Infrequent but Deadly Earthquakes Pose Hazard, Show Need for Preparedness
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Potential earthquakes on the Puente Hills fault beneath the Los Angeles area could result in 3,000 to 18,000 fatalities, 142,000 to 735,000 displaced households, and more than $250 billion in total damages, according to U.S. Geological Survey (USGS) and Southern California Earthquake Center (SCEC) research.
The Southern California Earthquake Center (SCEC) is a consortium funded by the National Science Foundation (NSF) and the USGS. SCEC involves over 400 scientists at more than 50 research institutions, and is headquartered at the University of Southern California (USC).
The new research results, published in the May 2005 issue of the Earthquake Engineering Research Institute's Earthquake Spectra, were based on shaking scenarios created using newly available software for seismic hazard analysis developed by SCEC and the USGS, coupled with HAZUS loss-estimation software developed by the Federal Emergency Management Agency (FEMA).
The Puente Hills fault was discovered in 1999. In 2003, a study led by SCEC researchers at USC found that the fault had ruptured at least four times in the last 11,000 years, with magnitudes ranging from 7.2 to 7.5. To determine probable losses from such earthquakes on the Puente Hills fault, the authors of the new study created 18 different scenarios depicting different possible shaking levels throughout the region. The authors noted that it is vital to understand that the loss scenarios themselves are somewhat uncertain because of the many variables involved in predicting ground shaking, including whether the full fault ruptures or just part of it. Also, the formal quantification of loss estimates is still a challenging and imprecise science, even using the best available models and scientific data.
USGS researcher Ned Field, the lead author of the study, said that although the scenarios show that the vast majority of losses will occur in Los Angeles County, directly over the rupture surface, tangible losses are also predicted for San Bernardino and Orange counties located east and south of the Puente Hills fault. The losses predicted for this event are greater than those experienced during the 1994 Mw 6.7 Northridge earthquake, both because of the higher potential magnitudes and because the heavily shaken area during Northridge was mostly wood-frame residential structures, whereas Puente Hills sits under older and more vulnerable commercial and industrial structures.
The authors also emphasize that a full Puente Hills fault rupture is a rare event, occurring once every 3,000 years or so. "In fact," said Field, "as an individual your odds of dying of a heart attack or an auto accident are much greater than dying from this earthquake." "That being said," Field added, "there are other sources of earthquakes throughout the region, and it’s not question of if, but when, so everyone should take necessary safety precautions. With USGS science, we are striving to prevent these natural hazards from becoming disasters." Furthermore, he said, a Puente Hills earthquake would have widespread impact, so it’s also up to emergency and public policy officials to plan accordingly.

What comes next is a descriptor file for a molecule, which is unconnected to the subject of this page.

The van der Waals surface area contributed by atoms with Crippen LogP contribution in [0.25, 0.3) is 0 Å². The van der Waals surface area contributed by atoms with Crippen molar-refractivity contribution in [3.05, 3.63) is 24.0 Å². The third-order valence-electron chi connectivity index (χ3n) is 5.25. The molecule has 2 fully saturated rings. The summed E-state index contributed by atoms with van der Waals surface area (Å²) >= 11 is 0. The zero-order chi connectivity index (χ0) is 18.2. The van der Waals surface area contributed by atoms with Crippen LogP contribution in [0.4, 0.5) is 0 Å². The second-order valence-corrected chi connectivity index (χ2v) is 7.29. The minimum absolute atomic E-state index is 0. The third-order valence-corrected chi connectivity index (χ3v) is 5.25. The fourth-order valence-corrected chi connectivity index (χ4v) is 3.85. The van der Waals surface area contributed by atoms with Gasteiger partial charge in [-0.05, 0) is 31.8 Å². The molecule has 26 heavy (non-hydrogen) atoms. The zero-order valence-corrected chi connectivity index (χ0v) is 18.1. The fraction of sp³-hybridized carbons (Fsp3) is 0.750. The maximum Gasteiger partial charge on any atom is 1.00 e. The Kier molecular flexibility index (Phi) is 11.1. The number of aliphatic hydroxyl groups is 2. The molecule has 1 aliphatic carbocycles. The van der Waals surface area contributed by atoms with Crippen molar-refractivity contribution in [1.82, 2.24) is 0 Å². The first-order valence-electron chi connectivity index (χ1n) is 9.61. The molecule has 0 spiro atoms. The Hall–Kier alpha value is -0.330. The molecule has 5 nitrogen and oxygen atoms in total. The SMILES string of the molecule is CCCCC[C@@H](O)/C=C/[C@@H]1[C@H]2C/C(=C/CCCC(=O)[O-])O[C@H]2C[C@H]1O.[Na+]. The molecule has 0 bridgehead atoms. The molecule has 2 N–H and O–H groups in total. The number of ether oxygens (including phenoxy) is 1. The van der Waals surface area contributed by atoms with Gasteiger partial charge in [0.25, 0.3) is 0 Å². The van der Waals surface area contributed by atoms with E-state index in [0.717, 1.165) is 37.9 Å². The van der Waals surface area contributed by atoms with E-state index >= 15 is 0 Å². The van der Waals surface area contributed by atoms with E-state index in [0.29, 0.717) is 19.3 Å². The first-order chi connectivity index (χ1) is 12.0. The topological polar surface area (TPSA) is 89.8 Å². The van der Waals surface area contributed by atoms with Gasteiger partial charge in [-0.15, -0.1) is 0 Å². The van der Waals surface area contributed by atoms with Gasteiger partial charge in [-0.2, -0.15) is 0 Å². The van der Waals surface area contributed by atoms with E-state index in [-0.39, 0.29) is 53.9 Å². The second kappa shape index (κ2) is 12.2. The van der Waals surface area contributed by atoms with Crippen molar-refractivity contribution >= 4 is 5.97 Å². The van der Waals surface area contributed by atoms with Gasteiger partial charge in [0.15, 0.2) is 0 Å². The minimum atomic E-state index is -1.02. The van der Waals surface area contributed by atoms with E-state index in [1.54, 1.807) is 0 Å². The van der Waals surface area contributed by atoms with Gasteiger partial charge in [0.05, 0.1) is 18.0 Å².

"Quantifying earthquake risk is difficult and fraught with many uncertainties," said Tom Jordan, director of the Southern California Earthquake Center, and a co-author of the new study. "One of the main goals of this study was to use our improved knowledge of seismic hazards in Southern California to evaluate and hopefully reduce the uncertainties in this type of risk analysis."
The researchers determined a probable range of estimated losses by averaging losses predicted under each scenario and model. The scenarios all assumed an earthquake occurring at 2 p.m. during a weekday, when many people are at work. The number of casualties would be significantly less if an earthquake were to occur on the fault at night when most people are at home. Their results showed that:
These projections assume that no efforts have occurred that would improve infrastructure so as to reduce earthquake losses before the earthquake happens, Jordan noted, adding, "If society chooses to invest in mitigation, many of these losses could be avoided."
"The Puente Hills blind thrust loss estimation results illustrate how much we have been able to learn about the complexities of earthquakes, the associated ground shaking, and their societal effects," said Kaye Shedlock, program director in NSF’s division of earth sciences, which funds SCEC. "These results also help clearly focus what we still need to learn to mitigate the loss of life and the economic impacts from earthquakes."
SCEC gathers new information about earthquakes in Southern California, integrates this information into a comprehensive and predictive understanding of earthquake phenomena, and communicates this understanding in order to increase earthquake awareness, reduce economic losses, and save lives.
The USGS serves the nation by providing reliable scientific information to describe and understand the Earth; minimize loss of life and property from natural disasters; manage water, biological, energy, and mineral resources; and enhance and protect our quality of life.
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